While electrons such as gold and silver tend not to interact, thereby making those materials good conductors, at the quantum-level and in such materials as Mott insulators and high-temperature superconductors the electrons interact strongly and in ways that are not well understood.
The researchers created a suite of 80 artificial neural networks and trained them to recognize different forms of electrons in an archive of experimentally derived electron quantum material (EQM) image arrays from carrier-doped copper oxide Mott insulators.
The researchers claim the technique has discovered a state they call Vestigial Nematic State (VNS) that was previously only theoretical.
The lead author of a paper on the technique published in Nature is Professor Séamus Davis, of the University of Oxford. He said: "I have focused on visualisation of electrons at atomic level. Twenty years ago we developed a microscope that could see directly where all electrons are in the quantum materials, and how the function. In this new collaboration with Professors Eun-Ah Kim – Cornell – and E. Kathami – San Jose State – we fed an electronic image archive gathered over about 20 years – thousands s of electronic structure images – into these artificial neural networks. To my amazement it actually worked! The Vestigial Nematic State had been predicted by theorists but there was no experimental evidence. It was thrilling to see how the new machine learning technique discovered it hiding in plain sight."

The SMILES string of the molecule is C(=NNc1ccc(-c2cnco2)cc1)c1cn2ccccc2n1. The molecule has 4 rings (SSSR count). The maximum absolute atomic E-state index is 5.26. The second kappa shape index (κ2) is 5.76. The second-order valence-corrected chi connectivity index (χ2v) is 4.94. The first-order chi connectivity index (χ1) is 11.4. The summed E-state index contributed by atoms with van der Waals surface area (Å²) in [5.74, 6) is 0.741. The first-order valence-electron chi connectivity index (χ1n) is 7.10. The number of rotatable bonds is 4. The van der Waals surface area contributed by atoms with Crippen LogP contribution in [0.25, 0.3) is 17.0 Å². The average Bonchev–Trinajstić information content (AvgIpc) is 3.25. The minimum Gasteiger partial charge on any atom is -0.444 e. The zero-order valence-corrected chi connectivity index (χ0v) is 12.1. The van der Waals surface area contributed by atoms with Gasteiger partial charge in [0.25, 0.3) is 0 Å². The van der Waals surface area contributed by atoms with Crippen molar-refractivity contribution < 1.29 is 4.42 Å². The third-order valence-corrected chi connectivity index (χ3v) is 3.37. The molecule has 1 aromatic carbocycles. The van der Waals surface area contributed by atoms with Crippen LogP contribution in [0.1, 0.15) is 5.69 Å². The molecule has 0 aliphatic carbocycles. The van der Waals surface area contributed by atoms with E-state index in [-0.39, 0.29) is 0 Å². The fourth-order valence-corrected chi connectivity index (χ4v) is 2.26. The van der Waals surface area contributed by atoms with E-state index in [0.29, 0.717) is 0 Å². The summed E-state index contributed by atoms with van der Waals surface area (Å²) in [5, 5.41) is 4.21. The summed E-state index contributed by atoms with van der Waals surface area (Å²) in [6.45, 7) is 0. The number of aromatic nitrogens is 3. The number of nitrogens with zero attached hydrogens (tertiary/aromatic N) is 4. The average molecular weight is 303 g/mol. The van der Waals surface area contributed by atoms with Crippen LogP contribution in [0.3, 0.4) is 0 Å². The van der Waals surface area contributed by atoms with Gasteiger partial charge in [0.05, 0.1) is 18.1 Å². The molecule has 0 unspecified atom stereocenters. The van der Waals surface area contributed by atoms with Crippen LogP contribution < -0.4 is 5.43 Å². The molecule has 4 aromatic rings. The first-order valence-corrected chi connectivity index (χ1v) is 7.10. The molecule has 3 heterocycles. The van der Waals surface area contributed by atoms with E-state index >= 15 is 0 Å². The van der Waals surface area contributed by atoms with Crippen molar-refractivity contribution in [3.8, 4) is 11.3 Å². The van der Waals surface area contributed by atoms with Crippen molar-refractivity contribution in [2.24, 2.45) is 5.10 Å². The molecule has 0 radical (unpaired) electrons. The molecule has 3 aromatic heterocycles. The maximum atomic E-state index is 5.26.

By fusing machine learning with quantum matter visualization the scientists believe that it will accelerate quantum material advances, especially in the area of high temperature superconductivity and the quest for room temperature quantum computers.
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